At first I was skeptical about augmented reality, I thought it was just a gimmicky way to display information. Now I’m seeing that your device knowing exactly where you are and in what direction you are looking combined with your device knowing who you are and what you need to know right now make the computer or device disappear and in the information you need take up centre stage. It’s all about putting things in context!
At the moment you can access augmented reality in a number of ways. Institution such as the Powerhouse museum are putting a Layar of information over our world so that it is easier to navigate or interpret. This can super useful for making the most out of things and finding things quickly. For example where the nearest ATM is or what this area looked like 100 years ago. Junaio is another application that allows developer to put multimedia over the top of your work either using your location or by using visual search to identify visual patterns, this is great because it means that you can use it inside and outside. You as the user can then access this information in the field.
User generated augmented reality is also coming. Wikitude is a good example of how users can upload information that will then appear over the top of things. There are a number of applications such as Foursquare that do a good job of the basics eg sharing location based information and Google have just announced they will be introducing location based ‘check-in’ style interactions. Tagwhat seems to be the application of choice but it isn’t available in Australia yet.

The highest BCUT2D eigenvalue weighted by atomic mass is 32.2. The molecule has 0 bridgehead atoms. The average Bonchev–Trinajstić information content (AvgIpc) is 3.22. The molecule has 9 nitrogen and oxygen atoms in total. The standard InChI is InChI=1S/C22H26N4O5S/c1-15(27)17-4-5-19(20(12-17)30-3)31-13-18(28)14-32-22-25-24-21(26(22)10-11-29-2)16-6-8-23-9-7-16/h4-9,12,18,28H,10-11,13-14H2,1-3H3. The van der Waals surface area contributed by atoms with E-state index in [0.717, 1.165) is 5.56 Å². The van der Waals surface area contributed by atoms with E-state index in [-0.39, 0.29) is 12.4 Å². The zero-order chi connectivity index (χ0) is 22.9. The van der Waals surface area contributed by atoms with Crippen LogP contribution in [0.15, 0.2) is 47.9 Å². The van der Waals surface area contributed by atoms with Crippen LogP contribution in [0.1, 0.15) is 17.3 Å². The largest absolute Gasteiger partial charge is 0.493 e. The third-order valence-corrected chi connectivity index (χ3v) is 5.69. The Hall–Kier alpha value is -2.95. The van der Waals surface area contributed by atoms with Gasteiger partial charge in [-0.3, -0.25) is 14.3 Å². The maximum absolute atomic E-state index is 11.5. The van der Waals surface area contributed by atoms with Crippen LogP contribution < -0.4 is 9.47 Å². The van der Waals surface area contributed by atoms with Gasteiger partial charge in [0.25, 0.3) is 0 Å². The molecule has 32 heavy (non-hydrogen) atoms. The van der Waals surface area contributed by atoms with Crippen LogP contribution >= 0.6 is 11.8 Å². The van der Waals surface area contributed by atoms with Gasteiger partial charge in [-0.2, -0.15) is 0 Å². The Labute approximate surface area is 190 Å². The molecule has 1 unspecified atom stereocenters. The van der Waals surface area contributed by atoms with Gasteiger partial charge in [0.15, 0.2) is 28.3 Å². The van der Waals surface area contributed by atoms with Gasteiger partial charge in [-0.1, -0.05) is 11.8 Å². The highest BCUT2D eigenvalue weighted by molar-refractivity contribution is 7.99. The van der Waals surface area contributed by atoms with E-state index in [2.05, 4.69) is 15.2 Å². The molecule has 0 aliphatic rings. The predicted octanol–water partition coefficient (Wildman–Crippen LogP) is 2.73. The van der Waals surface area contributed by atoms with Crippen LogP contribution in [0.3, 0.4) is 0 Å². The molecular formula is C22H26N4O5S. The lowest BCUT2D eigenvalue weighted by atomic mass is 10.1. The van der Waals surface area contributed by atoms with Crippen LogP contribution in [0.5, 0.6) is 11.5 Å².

The other week our office went on a short excursion to the Museum of Contemporary Art where we had the pleasure of experiencing a different kind of augmented reality experience that included the ability for users to put simple objects in the real world and see the objects that others had added. The art work was designed to have users build awareness of the world around them by saying how they thought things could be improved.
Some educational bloggers are also seeing the potential. The ideas are simple and context driven, subtle but powerful stuff. eg: a system for providing hints on Sodoku problems, science demonstrations that literally pop out of the text book, playing games on the real world and this ‘ubiquitous learning’ idea.
- Mark Power – A look at augmented reality
- Thomas Purves – Designing for an augmented reality world
- Ewin McIntosh – Augmented Reality is Helpful to be less helpful
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